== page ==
Why Barack Obama is wrong about the Bible and Immigration

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Published on: November 24, 2014

In his speech announcing unconstitutional, illegal and immoral amnesty for 5 million illegal aliens, President Obama cited the Bible. “Scripture tells us that we shall not oppress a stranger, for we know the heart of a stranger –- we were strangers once, too. My fellow Americans, we are and always will be a nation of immigrants.”

Here’s why he is wrong.

First, we are not a “nation of immigrants,” although we all have immigrant forefathers. Between 85% and 87% of those who live in the United States were born here. Anyone who was born here is an American by birth, and thus in the truest sense of the word they are not an immigrant, but a native American.

Second, it is not a form of oppression to ask somebody to obey the law. If someone breaks the law and experiences legal consequences, that’s not oppression. That’s justice. Compassion, in fact, is helping someone to obey the law, not break it.

Third, the command to be kind toward immigrants is directed to us as individuals, not to government. The government’s job is justice; kindness and generosity is our job.

There is a huge difference between someone who is here legally and someone who is here illegally, and the kind of treatment each should receive. If you come home and find someone sitting in your living room and eating your food, it makes a huge difference whether you invited them in or whether they broke in by sneaking in the back door.

The proper response to an invited guest is to enjoy their company. The proper response to an uninvited guest is to call the cops.

If compassion is the issue, we must ask the question: where is the compassion for those whose lives are harmed by illegal immigration? Where is the compassion for students, whose educational experience is derailed by a sudden influx of students who speak no English? Where is the compassion for low-skilled black Americans, whose unemployment rate is already twice that of whites? Where is the compassion for people whose communities are disrupted by violence and whose children are endangered by the drug trade? By not “oppressing” strangers, the president is oppressing his own citizens.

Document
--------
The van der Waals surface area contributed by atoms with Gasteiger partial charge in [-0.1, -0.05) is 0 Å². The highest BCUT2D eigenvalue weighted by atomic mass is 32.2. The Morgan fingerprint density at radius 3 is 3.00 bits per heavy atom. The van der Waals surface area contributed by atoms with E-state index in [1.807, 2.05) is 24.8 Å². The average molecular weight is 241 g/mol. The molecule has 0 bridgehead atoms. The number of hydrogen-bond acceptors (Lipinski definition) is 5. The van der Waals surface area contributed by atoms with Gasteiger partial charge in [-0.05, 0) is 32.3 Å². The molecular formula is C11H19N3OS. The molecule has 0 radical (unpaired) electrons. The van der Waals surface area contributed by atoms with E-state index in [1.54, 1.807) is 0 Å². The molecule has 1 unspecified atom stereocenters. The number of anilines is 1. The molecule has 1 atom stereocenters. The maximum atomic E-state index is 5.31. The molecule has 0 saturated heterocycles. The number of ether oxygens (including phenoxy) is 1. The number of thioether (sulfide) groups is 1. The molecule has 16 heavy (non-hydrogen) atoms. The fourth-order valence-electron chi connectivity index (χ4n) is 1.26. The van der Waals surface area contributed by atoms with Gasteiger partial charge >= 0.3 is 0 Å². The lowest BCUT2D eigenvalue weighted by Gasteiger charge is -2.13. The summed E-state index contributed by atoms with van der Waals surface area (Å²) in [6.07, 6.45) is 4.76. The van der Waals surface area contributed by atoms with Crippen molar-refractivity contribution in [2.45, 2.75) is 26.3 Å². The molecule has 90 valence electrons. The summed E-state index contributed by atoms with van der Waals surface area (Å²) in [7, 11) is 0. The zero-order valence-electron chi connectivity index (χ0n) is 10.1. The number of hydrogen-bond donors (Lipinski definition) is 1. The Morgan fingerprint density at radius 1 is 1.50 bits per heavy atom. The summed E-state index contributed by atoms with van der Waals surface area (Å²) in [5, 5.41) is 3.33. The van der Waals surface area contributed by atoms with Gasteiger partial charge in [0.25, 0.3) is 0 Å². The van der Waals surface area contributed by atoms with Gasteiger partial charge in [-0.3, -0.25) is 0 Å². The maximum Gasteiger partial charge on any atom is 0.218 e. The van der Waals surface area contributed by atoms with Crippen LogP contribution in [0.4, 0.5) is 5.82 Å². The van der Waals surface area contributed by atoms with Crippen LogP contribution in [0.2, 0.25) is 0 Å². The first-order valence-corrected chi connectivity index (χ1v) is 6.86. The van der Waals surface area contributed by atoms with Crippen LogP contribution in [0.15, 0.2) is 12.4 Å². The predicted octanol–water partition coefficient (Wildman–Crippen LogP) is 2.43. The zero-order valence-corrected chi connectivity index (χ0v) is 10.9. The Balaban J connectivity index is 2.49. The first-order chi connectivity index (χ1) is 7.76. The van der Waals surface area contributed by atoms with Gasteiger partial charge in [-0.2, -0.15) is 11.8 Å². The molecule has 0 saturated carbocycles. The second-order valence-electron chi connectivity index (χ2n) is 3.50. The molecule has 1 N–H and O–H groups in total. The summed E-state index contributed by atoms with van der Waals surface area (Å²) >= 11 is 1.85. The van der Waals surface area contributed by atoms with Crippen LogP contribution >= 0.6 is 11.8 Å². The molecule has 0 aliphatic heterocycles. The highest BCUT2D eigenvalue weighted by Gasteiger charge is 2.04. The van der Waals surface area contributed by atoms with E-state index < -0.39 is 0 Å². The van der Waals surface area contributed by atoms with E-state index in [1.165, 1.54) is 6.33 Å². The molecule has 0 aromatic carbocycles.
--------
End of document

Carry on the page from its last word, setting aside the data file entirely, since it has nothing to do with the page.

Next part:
The United States has the most generous, open-hearted, open-handed immigration policy in the world. We allow legal entry to 1.1 million sojourners every year, and, of course, we should love them and welcome them.

That’s different, entirely different, than being forced to embrace trespassers who have transgressed on our sovereign territory and broken our laws. To reward such wanton illegality is a form of insanity, shatters respect for the rule of law, and is a recipe for national suicide if taken to its logical conclusion. There is nothing remotely biblical about any of that.

One-third of the world would move to the U.S. if they could. That’s why we have rules, so the process of integrating strangers is orderly and guided by reason, law and common sense.

The solution is not to turn America into a Third World country through uncontrolled immigration. The solution is to turn the Third World into America by giving them an example to imitate, by being the shining city set on a hill Jesus spoke of in Matthew 5:14.

Borders are God’s idea (Deuteronomy 32:8, Acts 17:26). A border is meaningless unless it’s something that represents a clear line of demarcation that can be defended and protected.

When Moses brought the fledgling nation of Israel to the border of Moab and was denied entry, he went around Moab rather than through it. In other words, he respected national boundaries.

And if we are looking for biblical instruction on immigration, how about the example of Ruth? Although she was a foreigner, when she came to Israel with Naomi, she did not cling to her native customs and her native religion. Instead, she uttered these famous words: “Your people shall be my people, and your God my God” (Ruth 1:16). That passage is not about marriage at all. It’s about assimilation. If we are looking for biblical instruction about immigration, perhaps that’s the place to start.

(Unless otherwise noted, the opinions expressed are the author’s and do not necessarily reflect the views of the American Family Association or American Family Radio.)

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